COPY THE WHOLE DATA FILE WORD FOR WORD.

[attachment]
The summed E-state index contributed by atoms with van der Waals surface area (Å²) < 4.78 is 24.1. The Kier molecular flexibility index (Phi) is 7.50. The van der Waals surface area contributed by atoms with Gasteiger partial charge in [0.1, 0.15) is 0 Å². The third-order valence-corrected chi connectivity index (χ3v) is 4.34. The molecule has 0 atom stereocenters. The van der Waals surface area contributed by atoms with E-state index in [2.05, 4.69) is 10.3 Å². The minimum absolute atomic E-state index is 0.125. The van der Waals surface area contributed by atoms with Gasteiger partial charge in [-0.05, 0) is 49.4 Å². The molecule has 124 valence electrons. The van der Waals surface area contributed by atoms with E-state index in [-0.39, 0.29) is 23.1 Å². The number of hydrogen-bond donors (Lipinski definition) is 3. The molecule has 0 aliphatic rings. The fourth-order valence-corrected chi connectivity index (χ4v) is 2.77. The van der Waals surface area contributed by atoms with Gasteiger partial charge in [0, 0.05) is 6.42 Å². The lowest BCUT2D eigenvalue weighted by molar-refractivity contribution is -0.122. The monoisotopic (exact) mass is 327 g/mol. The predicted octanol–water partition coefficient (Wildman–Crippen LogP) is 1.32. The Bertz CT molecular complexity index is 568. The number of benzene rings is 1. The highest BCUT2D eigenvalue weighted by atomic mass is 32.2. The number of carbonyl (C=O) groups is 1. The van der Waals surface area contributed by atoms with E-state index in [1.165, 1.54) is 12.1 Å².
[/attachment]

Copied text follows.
The summed E-state index contributed by atoms with van der Waals surface area (Å²) < 4.78 is 24.1. The Kier molecular flexibility index (Phi) is 7.50. The van der Waals surface area contributed by atoms with Gasteiger partial charge in [0.1, 0.15) is 0 Å². The third-order valence-corrected chi connectivity index (χ3v) is 4.34. The molecule has 0 atom stereocenters. The van der Waals surface area contributed by atoms with E-state index in [2.05, 4.69) is 10.3 Å². The minimum absolute atomic E-state index is 0.125. The van der Waals surface area contributed by atoms with Gasteiger partial charge in [-0.05, 0) is 49.4 Å². The molecule has 124 valence electrons. The van der Waals surface area contributed by atoms with E-state index in [-0.39, 0.29) is 23.1 Å². The number of hydrogen-bond donors (Lipinski definition) is 3. The molecule has 0 aliphatic rings. The fourth-order valence-corrected chi connectivity index (χ4v) is 2.77. The van der Waals surface area contributed by atoms with Gasteiger partial charge in [0, 0.05) is 6.42 Å². The lowest BCUT2D eigenvalue weighted by molar-refractivity contribution is -0.122. The monoisotopic (exact) mass is 327 g/mol. The predicted octanol–water partition coefficient (Wildman–Crippen LogP) is 1.32. The Bertz CT molecular complexity index is 568. The number of benzene rings is 1. The highest BCUT2D eigenvalue weighted by atomic mass is 32.2. The number of carbonyl (C=O) groups is 1. The van der Waals surface area contributed by atoms with E-state index in [1.165, 1.54) is 12.1 Å².